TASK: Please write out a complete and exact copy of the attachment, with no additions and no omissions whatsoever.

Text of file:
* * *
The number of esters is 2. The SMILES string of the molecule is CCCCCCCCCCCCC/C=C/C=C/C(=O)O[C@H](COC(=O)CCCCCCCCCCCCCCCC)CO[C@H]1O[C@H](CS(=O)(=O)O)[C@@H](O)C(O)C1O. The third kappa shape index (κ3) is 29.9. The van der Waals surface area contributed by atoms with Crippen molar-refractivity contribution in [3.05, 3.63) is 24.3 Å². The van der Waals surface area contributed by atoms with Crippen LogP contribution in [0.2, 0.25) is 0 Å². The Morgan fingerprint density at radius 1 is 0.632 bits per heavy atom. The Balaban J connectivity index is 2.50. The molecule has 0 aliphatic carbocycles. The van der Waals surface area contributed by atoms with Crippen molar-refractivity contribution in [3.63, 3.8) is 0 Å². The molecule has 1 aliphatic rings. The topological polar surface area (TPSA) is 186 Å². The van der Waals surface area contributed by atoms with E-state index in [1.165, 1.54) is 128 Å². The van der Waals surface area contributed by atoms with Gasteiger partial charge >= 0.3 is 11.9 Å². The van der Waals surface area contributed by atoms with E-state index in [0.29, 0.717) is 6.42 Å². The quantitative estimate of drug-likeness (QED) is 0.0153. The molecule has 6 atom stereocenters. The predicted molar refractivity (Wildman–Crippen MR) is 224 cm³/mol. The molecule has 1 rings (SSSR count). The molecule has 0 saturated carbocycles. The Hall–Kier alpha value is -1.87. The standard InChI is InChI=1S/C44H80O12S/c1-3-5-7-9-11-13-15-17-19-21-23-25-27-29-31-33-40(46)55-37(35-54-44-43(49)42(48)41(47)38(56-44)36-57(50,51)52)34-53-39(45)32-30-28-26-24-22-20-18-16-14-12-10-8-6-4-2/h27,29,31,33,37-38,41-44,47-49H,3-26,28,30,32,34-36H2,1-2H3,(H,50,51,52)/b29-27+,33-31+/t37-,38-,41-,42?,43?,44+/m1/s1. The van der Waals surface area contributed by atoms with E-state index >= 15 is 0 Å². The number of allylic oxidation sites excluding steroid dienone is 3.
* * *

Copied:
The number of esters is 2. The SMILES string of the molecule is CCCCCCCCCCCCC/C=C/C=C/C(=O)O[C@H](COC(=O)CCCCCCCCCCCCCCCC)CO[C@H]1O[C@H](CS(=O)(=O)O)[C@@H](O)C(O)C1O. The third kappa shape index (κ3) is 29.9. The van der Waals surface area contributed by atoms with Crippen molar-refractivity contribution in [3.05, 3.63) is 24.3 Å². The van der Waals surface area contributed by atoms with Crippen LogP contribution in [0.2, 0.25) is 0 Å². The Morgan fingerprint density at radius 1 is 0.632 bits per heavy atom. The Balaban J connectivity index is 2.50. The molecule has 0 aliphatic carbocycles. The van der Waals surface area contributed by atoms with Crippen molar-refractivity contribution in [3.63, 3.8) is 0 Å². The molecule has 1 aliphatic rings. The topological polar surface area (TPSA) is 186 Å². The van der Waals surface area contributed by atoms with E-state index in [1.165, 1.54) is 128 Å². The van der Waals surface area contributed by atoms with Gasteiger partial charge >= 0.3 is 11.9 Å². The van der Waals surface area contributed by atoms with E-state index in [0.29, 0.717) is 6.42 Å². The quantitative estimate of drug-likeness (QED) is 0.0153. The molecule has 6 atom stereocenters. The predicted molar refractivity (Wildman–Crippen MR) is 224 cm³/mol. The molecule has 1 rings (SSSR count). The molecule has 0 saturated carbocycles. The Hall–Kier alpha value is -1.87. The standard InChI is InChI=1S/C44H80O12S/c1-3-5-7-9-11-13-15-17-19-21-23-25-27-29-31-33-40(46)55-37(35-54-44-43(49)42(48)41(47)38(56-44)36-57(50,51)52)34-53-39(45)32-30-28-26-24-22-20-18-16-14-12-10-8-6-4-2/h27,29,31,33,37-38,41-44,47-49H,3-26,28,30,32,34-36H2,1-2H3,(H,50,51,52)/b29-27+,33-31+/t37-,38-,41-,42?,43?,44+/m1/s1. The van der Waals surface area contributed by atoms with E-state index >= 15 is 0 Å². The number of allylic oxidation sites excluding steroid dienone is 3.